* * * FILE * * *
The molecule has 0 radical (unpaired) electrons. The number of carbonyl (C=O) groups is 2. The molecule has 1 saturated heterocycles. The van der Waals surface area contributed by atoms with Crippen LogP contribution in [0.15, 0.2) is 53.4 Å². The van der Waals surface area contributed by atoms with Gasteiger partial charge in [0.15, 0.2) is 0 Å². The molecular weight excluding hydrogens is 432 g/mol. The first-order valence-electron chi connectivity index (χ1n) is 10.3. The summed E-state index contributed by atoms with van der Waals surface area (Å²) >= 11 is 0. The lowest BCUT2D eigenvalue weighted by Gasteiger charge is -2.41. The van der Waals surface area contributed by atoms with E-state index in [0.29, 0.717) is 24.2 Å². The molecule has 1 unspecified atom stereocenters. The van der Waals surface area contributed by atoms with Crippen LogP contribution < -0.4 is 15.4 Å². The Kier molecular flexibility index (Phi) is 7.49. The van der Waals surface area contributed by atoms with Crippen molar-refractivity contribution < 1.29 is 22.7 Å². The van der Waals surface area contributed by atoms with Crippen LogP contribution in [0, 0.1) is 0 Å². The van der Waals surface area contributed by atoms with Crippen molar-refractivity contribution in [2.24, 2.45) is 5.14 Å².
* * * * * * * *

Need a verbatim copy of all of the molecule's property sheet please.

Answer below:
The molecule has 0 radical (unpaired) electrons. The number of carbonyl (C=O) groups is 2. The molecule has 1 saturated heterocycles. The van der Waals surface area contributed by atoms with Crippen LogP contribution in [0.15, 0.2) is 53.4 Å². The van der Waals surface area contributed by atoms with Gasteiger partial charge in [0.15, 0.2) is 0 Å². The molecular weight excluding hydrogens is 432 g/mol. The first-order valence-electron chi connectivity index (χ1n) is 10.3. The summed E-state index contributed by atoms with van der Waals surface area (Å²) >= 11 is 0. The lowest BCUT2D eigenvalue weighted by Gasteiger charge is -2.41. The van der Waals surface area contributed by atoms with E-state index in [0.29, 0.717) is 24.2 Å². The molecule has 1 unspecified atom stereocenters. The van der Waals surface area contributed by atoms with Crippen LogP contribution < -0.4 is 15.4 Å². The Kier molecular flexibility index (Phi) is 7.49. The van der Waals surface area contributed by atoms with Crippen molar-refractivity contribution < 1.29 is 22.7 Å². The van der Waals surface area contributed by atoms with Crippen LogP contribution in [0, 0.1) is 0 Å². The van der Waals surface area contributed by atoms with Crippen molar-refractivity contribution in [2.24, 2.45) is 5.14 Å².